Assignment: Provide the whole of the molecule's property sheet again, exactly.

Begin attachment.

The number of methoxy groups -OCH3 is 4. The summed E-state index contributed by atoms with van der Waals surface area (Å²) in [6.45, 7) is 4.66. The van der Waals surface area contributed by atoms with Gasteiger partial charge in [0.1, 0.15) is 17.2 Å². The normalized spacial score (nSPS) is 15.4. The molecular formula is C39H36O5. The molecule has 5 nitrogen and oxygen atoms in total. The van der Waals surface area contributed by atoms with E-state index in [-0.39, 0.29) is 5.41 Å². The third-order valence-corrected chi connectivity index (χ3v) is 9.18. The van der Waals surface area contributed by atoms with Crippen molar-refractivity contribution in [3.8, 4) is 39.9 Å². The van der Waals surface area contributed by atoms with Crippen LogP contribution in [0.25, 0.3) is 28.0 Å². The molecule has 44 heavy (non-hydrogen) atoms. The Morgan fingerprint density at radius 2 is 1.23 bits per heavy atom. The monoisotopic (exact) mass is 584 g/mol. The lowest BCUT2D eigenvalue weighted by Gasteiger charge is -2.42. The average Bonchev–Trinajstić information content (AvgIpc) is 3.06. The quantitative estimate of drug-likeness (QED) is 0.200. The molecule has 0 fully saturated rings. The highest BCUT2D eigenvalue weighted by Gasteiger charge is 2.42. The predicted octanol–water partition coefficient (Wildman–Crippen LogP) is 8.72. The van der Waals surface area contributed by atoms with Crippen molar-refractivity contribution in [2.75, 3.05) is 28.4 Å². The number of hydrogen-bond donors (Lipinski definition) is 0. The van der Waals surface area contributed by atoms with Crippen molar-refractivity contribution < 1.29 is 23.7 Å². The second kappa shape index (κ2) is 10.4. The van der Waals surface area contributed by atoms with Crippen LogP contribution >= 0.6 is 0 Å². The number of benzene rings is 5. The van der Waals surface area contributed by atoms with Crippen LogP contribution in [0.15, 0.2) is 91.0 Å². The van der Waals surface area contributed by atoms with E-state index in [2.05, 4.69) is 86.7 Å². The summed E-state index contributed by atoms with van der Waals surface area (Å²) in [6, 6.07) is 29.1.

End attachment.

The number of methoxy groups -OCH3 is 4. The summed E-state index contributed by atoms with van der Waals surface area (Å²) in [6.45, 7) is 4.66. The van der Waals surface area contributed by atoms with Gasteiger partial charge in [0.1, 0.15) is 17.2 Å². The normalized spacial score (nSPS) is 15.4. The molecular formula is C39H36O5. The molecule has 5 nitrogen and oxygen atoms in total. The van der Waals surface area contributed by atoms with E-state index in [-0.39, 0.29) is 5.41 Å². The third-order valence-corrected chi connectivity index (χ3v) is 9.18. The van der Waals surface area contributed by atoms with Crippen molar-refractivity contribution in [3.8, 4) is 39.9 Å². The van der Waals surface area contributed by atoms with Crippen LogP contribution in [0.25, 0.3) is 28.0 Å². The molecule has 44 heavy (non-hydrogen) atoms. The Morgan fingerprint density at radius 2 is 1.23 bits per heavy atom. The monoisotopic (exact) mass is 584 g/mol. The lowest BCUT2D eigenvalue weighted by Gasteiger charge is -2.42. The average Bonchev–Trinajstić information content (AvgIpc) is 3.06. The quantitative estimate of drug-likeness (QED) is 0.200. The molecule has 0 fully saturated rings. The highest BCUT2D eigenvalue weighted by Gasteiger charge is 2.42. The predicted octanol–water partition coefficient (Wildman–Crippen LogP) is 8.72. The van der Waals surface area contributed by atoms with Crippen molar-refractivity contribution in [2.75, 3.05) is 28.4 Å². The number of hydrogen-bond donors (Lipinski definition) is 0. The van der Waals surface area contributed by atoms with Crippen molar-refractivity contribution < 1.29 is 23.7 Å². The second kappa shape index (κ2) is 10.4. The van der Waals surface area contributed by atoms with Crippen LogP contribution >= 0.6 is 0 Å². The number of benzene rings is 5. The van der Waals surface area contributed by atoms with Crippen LogP contribution in [0.15, 0.2) is 91.0 Å². The van der Waals surface area contributed by atoms with E-state index in [2.05, 4.69) is 86.7 Å². The summed E-state index contributed by atoms with van der Waals surface area (Å²) in [6, 6.07) is 29.1.